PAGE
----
Health insurance cost increase triple wage growth since 2002

The cost of employer-sponsored family health coverage has increased nearly three times as much as wages and inflation since 2002, a national employer survey released today found.

Premiums for family health coverage increased to an average of $15,745, up 4 percent this year, according to the Kaiser Family Foundation/Health Research & Educational Trust (HRET).

Employers have seen double-digit increases in premium costs, which makes the 2012 figure seem modest, but since 2002, health insurance premiums have grown 97 percent, compared to 33 percent growth in wages and 38 percent growth in inflation, the survey found.

“In terms of employee insurance costs, this year’s 4 percent increase qualifies as a good year, but it still takes a growing bite out of middle-class workers’ wages, which have been flat or falling in real terms,” said Drew Altman, president and CEO of Kaiser Family Foundation.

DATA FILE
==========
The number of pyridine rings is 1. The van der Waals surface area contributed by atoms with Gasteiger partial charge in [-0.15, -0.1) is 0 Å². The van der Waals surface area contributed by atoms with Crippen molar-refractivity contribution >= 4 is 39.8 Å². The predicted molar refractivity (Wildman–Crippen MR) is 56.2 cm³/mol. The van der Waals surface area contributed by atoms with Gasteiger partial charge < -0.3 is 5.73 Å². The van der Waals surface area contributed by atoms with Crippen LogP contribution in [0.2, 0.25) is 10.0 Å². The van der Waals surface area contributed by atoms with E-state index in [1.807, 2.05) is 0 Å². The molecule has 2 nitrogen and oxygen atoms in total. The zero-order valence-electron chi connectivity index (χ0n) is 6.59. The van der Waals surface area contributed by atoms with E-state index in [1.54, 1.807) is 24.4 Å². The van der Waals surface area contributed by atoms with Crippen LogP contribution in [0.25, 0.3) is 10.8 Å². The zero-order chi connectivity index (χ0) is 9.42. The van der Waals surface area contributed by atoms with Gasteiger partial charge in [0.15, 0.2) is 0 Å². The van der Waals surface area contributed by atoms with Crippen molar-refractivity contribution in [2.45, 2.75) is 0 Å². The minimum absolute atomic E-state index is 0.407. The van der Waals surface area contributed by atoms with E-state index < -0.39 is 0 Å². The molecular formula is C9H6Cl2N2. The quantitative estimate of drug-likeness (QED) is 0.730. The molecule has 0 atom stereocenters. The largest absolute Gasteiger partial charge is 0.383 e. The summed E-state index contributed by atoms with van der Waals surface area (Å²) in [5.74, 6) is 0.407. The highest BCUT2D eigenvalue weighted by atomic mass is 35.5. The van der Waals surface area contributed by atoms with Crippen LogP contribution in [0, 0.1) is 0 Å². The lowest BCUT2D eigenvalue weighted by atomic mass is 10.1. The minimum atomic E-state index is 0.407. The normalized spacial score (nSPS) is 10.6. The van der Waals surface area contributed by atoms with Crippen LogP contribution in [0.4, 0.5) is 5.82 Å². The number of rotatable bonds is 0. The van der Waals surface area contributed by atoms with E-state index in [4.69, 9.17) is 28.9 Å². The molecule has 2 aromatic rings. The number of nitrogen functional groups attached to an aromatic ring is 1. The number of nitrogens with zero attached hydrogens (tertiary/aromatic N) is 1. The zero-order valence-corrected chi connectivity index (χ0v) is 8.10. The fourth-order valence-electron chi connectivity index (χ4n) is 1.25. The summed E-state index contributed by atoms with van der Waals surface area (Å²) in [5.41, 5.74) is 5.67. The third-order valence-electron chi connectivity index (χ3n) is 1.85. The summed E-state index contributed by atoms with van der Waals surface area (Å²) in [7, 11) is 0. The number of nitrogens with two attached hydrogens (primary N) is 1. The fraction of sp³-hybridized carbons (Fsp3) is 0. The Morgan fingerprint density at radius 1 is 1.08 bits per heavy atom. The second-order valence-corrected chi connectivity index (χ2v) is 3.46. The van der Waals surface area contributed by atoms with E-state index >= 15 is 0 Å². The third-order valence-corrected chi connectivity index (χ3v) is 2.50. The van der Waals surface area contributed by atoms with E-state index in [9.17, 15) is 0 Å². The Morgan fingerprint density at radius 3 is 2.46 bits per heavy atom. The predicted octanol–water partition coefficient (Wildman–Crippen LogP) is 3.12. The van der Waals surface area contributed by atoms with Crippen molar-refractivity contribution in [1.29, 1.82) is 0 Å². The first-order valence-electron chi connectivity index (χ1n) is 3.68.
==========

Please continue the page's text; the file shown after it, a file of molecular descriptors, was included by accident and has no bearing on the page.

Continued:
The 14th annual Kaiser/HRET survey includes more than 2,000 small and large employers.

The survey found a significant disparity in benefits and worker contributions toward family premiums between firms where at least 35 percent of employees earned $24,000 or less a year and those where at least 35 percent of workers earned $55,000 or more a year.

On average, workers at lower-wage firms pay $1,000 or more out of their paychecks for family coverage than workers at higher-wage firms — $4,977 for lower-wage workers, compared to $3,968, on average. Lower-wage workers paid more for coverage even though the overall premium cost less, on average, than coverage provided to higher-wage workers, the survey found — $14,694 in total annual premiums for lower-wage workers, compared to $16,427 for higher wage workers.

Lower-wage workers are also more likely to have plans that include high deductibles than higher-wage workers. The survey found 44 percent of covered workers with many lower-wage employees had an annual deductible of $1,000 or more, compared to 29 percent of companies with many higher-wage employees.

Across all employers, 34 percent of workers have plans with deductibles of $1,000 or more, including 14 percent who have annual deductibles of at least $2,000, the survey found.

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